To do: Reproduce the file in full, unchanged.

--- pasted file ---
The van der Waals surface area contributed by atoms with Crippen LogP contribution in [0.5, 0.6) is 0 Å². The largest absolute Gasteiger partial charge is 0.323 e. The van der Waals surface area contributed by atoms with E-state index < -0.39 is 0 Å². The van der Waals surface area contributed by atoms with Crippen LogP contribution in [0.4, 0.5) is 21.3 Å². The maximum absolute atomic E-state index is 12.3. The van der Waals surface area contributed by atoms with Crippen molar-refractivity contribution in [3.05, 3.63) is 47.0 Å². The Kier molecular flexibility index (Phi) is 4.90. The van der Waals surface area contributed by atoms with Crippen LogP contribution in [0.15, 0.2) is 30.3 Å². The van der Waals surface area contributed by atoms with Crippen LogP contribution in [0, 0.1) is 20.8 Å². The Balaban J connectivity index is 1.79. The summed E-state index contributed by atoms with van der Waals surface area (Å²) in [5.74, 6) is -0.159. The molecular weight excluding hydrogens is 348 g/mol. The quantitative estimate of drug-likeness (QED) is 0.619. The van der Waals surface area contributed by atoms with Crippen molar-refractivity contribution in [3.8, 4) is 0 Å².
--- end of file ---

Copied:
The van der Waals surface area contributed by atoms with Crippen LogP contribution in [0.5, 0.6) is 0 Å². The largest absolute Gasteiger partial charge is 0.323 e. The van der Waals surface area contributed by atoms with E-state index < -0.39 is 0 Å². The van der Waals surface area contributed by atoms with Crippen LogP contribution in [0.4, 0.5) is 21.3 Å². The maximum absolute atomic E-state index is 12.3. The van der Waals surface area contributed by atoms with Crippen molar-refractivity contribution in [3.05, 3.63) is 47.0 Å². The Kier molecular flexibility index (Phi) is 4.90. The van der Waals surface area contributed by atoms with Crippen LogP contribution in [0.15, 0.2) is 30.3 Å². The van der Waals surface area contributed by atoms with Crippen LogP contribution in [0, 0.1) is 20.8 Å². The Balaban J connectivity index is 1.79. The summed E-state index contributed by atoms with van der Waals surface area (Å²) in [5.74, 6) is -0.159. The molecular weight excluding hydrogens is 348 g/mol. The quantitative estimate of drug-likeness (QED) is 0.619. The van der Waals surface area contributed by atoms with Crippen molar-refractivity contribution in [3.8, 4) is 0 Å².